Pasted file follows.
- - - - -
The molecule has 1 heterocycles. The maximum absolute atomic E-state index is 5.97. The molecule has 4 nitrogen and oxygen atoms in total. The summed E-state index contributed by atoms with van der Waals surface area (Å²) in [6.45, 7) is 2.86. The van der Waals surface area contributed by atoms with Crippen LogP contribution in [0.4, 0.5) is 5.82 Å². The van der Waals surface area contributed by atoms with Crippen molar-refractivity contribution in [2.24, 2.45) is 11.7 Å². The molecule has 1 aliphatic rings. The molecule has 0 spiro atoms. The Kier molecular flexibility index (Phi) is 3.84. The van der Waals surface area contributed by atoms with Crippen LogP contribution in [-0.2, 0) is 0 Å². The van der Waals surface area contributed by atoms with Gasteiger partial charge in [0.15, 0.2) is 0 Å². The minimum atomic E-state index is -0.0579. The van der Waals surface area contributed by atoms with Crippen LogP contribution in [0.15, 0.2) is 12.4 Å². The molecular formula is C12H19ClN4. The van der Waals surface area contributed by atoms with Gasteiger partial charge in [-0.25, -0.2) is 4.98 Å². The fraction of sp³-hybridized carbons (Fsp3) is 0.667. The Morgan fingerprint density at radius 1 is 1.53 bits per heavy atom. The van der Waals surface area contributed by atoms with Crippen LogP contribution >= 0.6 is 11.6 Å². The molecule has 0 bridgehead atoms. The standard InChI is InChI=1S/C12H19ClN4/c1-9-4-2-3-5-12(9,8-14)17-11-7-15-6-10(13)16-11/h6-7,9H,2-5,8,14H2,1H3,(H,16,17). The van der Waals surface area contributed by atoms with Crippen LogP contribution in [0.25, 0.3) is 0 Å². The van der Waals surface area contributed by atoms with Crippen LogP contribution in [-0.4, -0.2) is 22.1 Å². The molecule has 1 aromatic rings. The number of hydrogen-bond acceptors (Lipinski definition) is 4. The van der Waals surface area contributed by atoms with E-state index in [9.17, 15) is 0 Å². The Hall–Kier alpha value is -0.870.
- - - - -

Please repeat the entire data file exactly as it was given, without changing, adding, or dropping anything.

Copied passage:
The molecule has 1 heterocycles. The maximum absolute atomic E-state index is 5.97. The molecule has 4 nitrogen and oxygen atoms in total. The summed E-state index contributed by atoms with van der Waals surface area (Å²) in [6.45, 7) is 2.86. The van der Waals surface area contributed by atoms with Crippen LogP contribution in [0.4, 0.5) is 5.82 Å². The van der Waals surface area contributed by atoms with Crippen molar-refractivity contribution in [2.24, 2.45) is 11.7 Å². The molecule has 1 aliphatic rings. The molecule has 0 spiro atoms. The Kier molecular flexibility index (Phi) is 3.84. The van der Waals surface area contributed by atoms with Crippen LogP contribution in [-0.2, 0) is 0 Å². The van der Waals surface area contributed by atoms with Gasteiger partial charge in [0.15, 0.2) is 0 Å². The minimum atomic E-state index is -0.0579. The van der Waals surface area contributed by atoms with Crippen LogP contribution in [0.15, 0.2) is 12.4 Å². The molecular formula is C12H19ClN4. The van der Waals surface area contributed by atoms with Gasteiger partial charge in [-0.25, -0.2) is 4.98 Å². The fraction of sp³-hybridized carbons (Fsp3) is 0.667. The Morgan fingerprint density at radius 1 is 1.53 bits per heavy atom. The van der Waals surface area contributed by atoms with Crippen LogP contribution >= 0.6 is 11.6 Å². The molecule has 0 bridgehead atoms. The standard InChI is InChI=1S/C12H19ClN4/c1-9-4-2-3-5-12(9,8-14)17-11-7-15-6-10(13)16-11/h6-7,9H,2-5,8,14H2,1H3,(H,16,17). The van der Waals surface area contributed by atoms with Crippen LogP contribution in [0.25, 0.3) is 0 Å². The van der Waals surface area contributed by atoms with Crippen LogP contribution in [-0.4, -0.2) is 22.1 Å². The molecule has 1 aromatic rings. The number of hydrogen-bond acceptors (Lipinski definition) is 4. The van der Waals surface area contributed by atoms with E-state index in [9.17, 15) is 0 Å². The Hall–Kier alpha value is -0.870.